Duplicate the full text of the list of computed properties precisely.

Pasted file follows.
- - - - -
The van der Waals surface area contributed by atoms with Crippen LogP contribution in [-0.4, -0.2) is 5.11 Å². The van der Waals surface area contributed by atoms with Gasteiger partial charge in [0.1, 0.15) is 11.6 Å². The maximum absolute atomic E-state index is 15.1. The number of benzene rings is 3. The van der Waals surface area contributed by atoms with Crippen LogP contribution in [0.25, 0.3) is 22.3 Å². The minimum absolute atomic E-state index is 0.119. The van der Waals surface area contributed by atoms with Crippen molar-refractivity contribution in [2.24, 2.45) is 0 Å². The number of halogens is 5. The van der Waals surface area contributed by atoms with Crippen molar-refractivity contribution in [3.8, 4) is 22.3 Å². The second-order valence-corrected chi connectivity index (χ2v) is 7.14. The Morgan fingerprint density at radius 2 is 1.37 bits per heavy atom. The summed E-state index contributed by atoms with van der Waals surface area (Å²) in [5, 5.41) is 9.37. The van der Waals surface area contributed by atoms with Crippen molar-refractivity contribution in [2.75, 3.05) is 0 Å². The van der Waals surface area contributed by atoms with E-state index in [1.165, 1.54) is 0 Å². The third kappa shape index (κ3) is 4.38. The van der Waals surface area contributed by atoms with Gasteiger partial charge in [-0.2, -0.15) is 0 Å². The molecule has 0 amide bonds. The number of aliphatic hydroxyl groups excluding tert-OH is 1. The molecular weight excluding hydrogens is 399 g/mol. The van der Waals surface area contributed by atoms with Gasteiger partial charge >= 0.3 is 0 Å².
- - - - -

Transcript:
The van der Waals surface area contributed by atoms with Crippen LogP contribution in [-0.4, -0.2) is 5.11 Å². The van der Waals surface area contributed by atoms with Gasteiger partial charge in [0.1, 0.15) is 11.6 Å². The maximum absolute atomic E-state index is 15.1. The number of benzene rings is 3. The van der Waals surface area contributed by atoms with Crippen LogP contribution in [0.25, 0.3) is 22.3 Å². The minimum absolute atomic E-state index is 0.119. The van der Waals surface area contributed by atoms with Crippen molar-refractivity contribution in [2.24, 2.45) is 0 Å². The number of halogens is 5. The van der Waals surface area contributed by atoms with Crippen molar-refractivity contribution in [3.8, 4) is 22.3 Å². The second-order valence-corrected chi connectivity index (χ2v) is 7.14. The Morgan fingerprint density at radius 2 is 1.37 bits per heavy atom. The summed E-state index contributed by atoms with van der Waals surface area (Å²) in [5, 5.41) is 9.37. The van der Waals surface area contributed by atoms with Crippen molar-refractivity contribution in [2.75, 3.05) is 0 Å². The van der Waals surface area contributed by atoms with E-state index in [1.165, 1.54) is 0 Å². The third kappa shape index (κ3) is 4.38. The van der Waals surface area contributed by atoms with Gasteiger partial charge in [-0.2, -0.15) is 0 Å². The molecule has 0 amide bonds. The number of aliphatic hydroxyl groups excluding tert-OH is 1. The molecular weight excluding hydrogens is 399 g/mol. The van der Waals surface area contributed by atoms with Gasteiger partial charge >= 0.3 is 0 Å².